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CBS News will produce a short-form '60 Minutes' for Jeffrey Katzenberg's Quibi

Stephen Battaglio, Los Angeles Times on

Published in Entertainment News

The analog stopwatch of "60 Minutes" is getting a digital makeover for Quibi, the mobile subscription TV service founded by Jeffrey Katzenberg.

The Los Angeles-based Quibi and CBS News will announce today that "60 Minutes" is producing an original weekly six-minute program called "60 in 6," designed for the new service's target audience of millennial-age online video consumers. The short-form program will have its own stories and correspondents who will be younger than the longtimers who populate the Sunday night TV franchise.

The deal is the second Quibi has made with a broadcast network news division. In July, Quibi announced it would carry a twice-daily NBC News-produced newscast aimed at millennial viewers. The company has also aligned with Walt Disney Co.'s sports media behemoth ESPN, which will provide daily sports programming to the service.

CBS News will receive a license fee from Quibi for the program, the terms of which were not disclosed. The program will launch in April.

For CBS, "60 in 6" is an opportunity to get the 51-year-old franchise in front of younger viewers. Although "60 Minutes" remains one of the most-watched prime-time programs, its audience has been aging. In the 2018-19 TV season, the median age for "60 Minutes" viewers was 64.9.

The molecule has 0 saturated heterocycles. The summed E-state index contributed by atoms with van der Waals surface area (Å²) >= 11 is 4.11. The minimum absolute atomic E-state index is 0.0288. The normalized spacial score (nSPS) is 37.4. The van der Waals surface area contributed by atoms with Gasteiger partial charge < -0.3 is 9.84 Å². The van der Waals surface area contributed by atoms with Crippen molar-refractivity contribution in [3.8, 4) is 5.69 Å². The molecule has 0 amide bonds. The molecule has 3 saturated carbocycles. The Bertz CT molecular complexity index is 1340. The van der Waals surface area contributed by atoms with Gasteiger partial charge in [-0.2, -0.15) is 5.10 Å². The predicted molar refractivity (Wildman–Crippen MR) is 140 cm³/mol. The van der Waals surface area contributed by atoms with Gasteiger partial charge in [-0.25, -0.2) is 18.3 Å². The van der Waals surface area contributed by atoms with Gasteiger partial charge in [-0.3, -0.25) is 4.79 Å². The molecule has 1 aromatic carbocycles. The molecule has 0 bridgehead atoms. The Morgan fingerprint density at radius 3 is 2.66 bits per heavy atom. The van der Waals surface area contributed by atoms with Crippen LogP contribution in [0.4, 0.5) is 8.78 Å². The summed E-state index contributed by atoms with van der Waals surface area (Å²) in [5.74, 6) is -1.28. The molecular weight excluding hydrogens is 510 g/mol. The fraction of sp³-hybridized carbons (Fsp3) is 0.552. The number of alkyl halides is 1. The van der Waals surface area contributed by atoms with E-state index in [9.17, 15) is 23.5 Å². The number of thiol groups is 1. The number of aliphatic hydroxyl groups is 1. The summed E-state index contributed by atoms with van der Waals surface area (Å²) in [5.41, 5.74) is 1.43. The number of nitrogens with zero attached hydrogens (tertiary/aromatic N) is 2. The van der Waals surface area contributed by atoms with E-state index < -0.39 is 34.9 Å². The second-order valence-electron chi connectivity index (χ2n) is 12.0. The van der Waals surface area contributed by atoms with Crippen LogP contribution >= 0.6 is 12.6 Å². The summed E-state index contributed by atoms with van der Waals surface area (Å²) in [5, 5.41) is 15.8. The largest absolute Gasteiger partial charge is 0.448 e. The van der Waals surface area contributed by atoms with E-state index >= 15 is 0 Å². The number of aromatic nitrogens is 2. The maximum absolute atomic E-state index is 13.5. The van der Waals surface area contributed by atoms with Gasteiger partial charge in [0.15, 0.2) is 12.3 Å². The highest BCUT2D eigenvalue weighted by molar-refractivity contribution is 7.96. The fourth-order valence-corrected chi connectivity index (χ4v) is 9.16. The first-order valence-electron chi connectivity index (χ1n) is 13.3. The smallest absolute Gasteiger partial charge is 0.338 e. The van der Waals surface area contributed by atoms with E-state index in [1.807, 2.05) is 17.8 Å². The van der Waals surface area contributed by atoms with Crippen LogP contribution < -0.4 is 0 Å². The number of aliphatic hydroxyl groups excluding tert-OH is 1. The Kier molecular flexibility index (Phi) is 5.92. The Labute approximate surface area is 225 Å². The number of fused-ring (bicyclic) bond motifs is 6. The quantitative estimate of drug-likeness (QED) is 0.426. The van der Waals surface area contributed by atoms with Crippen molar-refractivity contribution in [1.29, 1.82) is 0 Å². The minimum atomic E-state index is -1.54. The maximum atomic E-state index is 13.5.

The producers of "60 Minutes" have historically been reluctant to alter the program's successful formula, which has made it the gold standard in TV journalism. Back in the 1990s, the late founding executive producer Don Hewitt fought hard against doing a second weekly edition of the program, "60 Minutes II," when prime-time newsmagazines were at their peak in viewer popularity.

 

But Bill Owens, the program's current executive producer, said the flight of younger viewers to online video has made it necessary for "60 Minutes" to expand its reach on digital platforms.

"We've got to go where the eyeballs are," Owens said in an interview.

A bite-size version of "60 Minutes" may seem out of character for a program whose segments run 13 minutes or longer.

But Owens said "60 in 6" will have the same reporting and production standards as the Sunday program. A senior producer will be dedicated to the Quibi version who will report to Owens and his deputy Tanya Simon. New correspondents from outside of CBS News will be hired for the program.

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